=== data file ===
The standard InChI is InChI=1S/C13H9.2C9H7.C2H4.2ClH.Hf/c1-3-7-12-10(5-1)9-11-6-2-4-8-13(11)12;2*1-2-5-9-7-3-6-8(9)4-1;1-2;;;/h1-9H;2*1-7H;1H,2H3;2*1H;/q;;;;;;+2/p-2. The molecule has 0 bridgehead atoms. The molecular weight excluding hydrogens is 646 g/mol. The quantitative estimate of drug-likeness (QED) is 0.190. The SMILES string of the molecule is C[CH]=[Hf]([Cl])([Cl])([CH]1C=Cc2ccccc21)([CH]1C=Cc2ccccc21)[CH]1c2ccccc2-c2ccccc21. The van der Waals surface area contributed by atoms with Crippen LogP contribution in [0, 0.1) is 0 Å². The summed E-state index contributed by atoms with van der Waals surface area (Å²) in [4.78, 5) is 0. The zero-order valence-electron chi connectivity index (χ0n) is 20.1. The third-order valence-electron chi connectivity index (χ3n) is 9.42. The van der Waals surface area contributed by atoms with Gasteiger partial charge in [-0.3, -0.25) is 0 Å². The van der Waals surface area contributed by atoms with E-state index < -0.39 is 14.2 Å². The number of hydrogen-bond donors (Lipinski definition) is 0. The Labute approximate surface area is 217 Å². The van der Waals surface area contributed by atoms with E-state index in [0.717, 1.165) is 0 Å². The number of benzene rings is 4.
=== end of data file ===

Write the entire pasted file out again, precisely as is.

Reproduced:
The standard InChI is InChI=1S/C13H9.2C9H7.C2H4.2ClH.Hf/c1-3-7-12-10(5-1)9-11-6-2-4-8-13(11)12;2*1-2-5-9-7-3-6-8(9)4-1;1-2;;;/h1-9H;2*1-7H;1H,2H3;2*1H;/q;;;;;;+2/p-2. The molecule has 0 bridgehead atoms. The molecular weight excluding hydrogens is 646 g/mol. The quantitative estimate of drug-likeness (QED) is 0.190. The SMILES string of the molecule is C[CH]=[Hf]([Cl])([Cl])([CH]1C=Cc2ccccc21)([CH]1C=Cc2ccccc21)[CH]1c2ccccc2-c2ccccc21. The van der Waals surface area contributed by atoms with Crippen LogP contribution in [0, 0.1) is 0 Å². The summed E-state index contributed by atoms with van der Waals surface area (Å²) in [4.78, 5) is 0. The zero-order valence-electron chi connectivity index (χ0n) is 20.1. The third-order valence-electron chi connectivity index (χ3n) is 9.42. The van der Waals surface area contributed by atoms with Gasteiger partial charge in [-0.3, -0.25) is 0 Å². The van der Waals surface area contributed by atoms with E-state index < -0.39 is 14.2 Å². The number of hydrogen-bond donors (Lipinski definition) is 0. The Labute approximate surface area is 217 Å². The van der Waals surface area contributed by atoms with E-state index in [0.717, 1.165) is 0 Å². The number of benzene rings is 4.